That's because your hair grows out from the roots, and as you age the pigments (melanin) that would normally keep your hair a certain colour are not produced anymore becuase the pigment producing cells (melanocytes) start to die.
They're likely differnt colours in the middle becauase that will be the result of a gradual dying off of the melanocytes at the base of that strand. As a result the root (newest part of the hair) will be gray when they have mostly all died off, the middle will have a bit of melanin because it was produced when there were still some functional melanocytes, and the tip (the oldest part of the hair) will still be full of melanin from when it was produced when the melanocytes were alive.
As for why this happens it's not fully understood why the melanocytes die as we age, but the gene Bcl-2 has been found to be essential for the maintenance of melanocytes. Mutations in this gene could be responsible for premature graying . There is some literature on the role of Bcl2 family genes as regulators of cell death  but how these things are connected seems largely still unknown.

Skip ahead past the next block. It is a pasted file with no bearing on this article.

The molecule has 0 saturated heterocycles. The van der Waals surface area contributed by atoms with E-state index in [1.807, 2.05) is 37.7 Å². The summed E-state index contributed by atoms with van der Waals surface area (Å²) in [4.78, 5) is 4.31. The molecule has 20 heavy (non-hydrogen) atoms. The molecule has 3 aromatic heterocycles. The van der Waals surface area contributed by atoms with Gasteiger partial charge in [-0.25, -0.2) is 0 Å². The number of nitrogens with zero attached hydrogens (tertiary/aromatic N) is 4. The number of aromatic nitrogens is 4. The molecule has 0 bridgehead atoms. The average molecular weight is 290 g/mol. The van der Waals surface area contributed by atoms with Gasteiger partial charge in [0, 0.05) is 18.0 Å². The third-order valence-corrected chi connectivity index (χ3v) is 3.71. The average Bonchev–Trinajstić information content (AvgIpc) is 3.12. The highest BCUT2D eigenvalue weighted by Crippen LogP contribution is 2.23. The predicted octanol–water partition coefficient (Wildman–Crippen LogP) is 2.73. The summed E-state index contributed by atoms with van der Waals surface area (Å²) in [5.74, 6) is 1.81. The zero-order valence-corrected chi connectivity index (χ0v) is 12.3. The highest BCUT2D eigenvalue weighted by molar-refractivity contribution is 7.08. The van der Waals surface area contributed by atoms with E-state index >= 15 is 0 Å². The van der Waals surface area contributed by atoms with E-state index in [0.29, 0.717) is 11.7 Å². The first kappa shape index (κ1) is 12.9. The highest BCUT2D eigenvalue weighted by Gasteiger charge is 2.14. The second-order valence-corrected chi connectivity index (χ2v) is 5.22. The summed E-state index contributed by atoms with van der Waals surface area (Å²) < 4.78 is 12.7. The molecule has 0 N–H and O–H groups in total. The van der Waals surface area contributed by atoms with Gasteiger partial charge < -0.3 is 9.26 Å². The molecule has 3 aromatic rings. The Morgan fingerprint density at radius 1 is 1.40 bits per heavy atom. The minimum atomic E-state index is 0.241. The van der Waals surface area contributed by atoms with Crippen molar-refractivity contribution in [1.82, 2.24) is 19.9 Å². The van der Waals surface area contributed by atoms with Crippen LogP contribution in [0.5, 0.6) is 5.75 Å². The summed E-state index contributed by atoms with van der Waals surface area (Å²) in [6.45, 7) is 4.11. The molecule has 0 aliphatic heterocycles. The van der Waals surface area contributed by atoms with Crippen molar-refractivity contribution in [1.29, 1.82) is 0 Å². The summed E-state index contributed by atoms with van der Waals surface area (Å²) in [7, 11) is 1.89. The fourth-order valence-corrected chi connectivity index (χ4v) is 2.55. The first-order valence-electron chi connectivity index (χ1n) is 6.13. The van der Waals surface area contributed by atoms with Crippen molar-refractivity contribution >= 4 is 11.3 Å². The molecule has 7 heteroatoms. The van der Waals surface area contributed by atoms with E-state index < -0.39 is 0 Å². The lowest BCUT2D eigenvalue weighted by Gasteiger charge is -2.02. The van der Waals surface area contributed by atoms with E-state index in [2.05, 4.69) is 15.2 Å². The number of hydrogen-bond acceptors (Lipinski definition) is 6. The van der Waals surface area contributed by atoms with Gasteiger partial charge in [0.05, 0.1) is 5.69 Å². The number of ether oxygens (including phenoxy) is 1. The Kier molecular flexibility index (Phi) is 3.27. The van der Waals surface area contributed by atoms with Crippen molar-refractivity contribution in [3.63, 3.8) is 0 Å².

There have been some reports of people indicating that a change in lifestyle and/or diet have led to a decrease in gray hairs, or even that the hair begins to regain its colour leaving a gray section at the tip or in the middle. I've only found one relevant article which makes reference to some research into the restoration of hair growth and colour in mice. An American group are studying the role of the Wnt signaling protein in controlling the activity of melanocytes. I'm just speculating here, but it could be that fluctuations in Wnt protein production (possibly influenced by diet and lifestyle and overall health) may switch melanocyte melanin production on and off. I haven't been able to find any literature to back up this hypothesis though.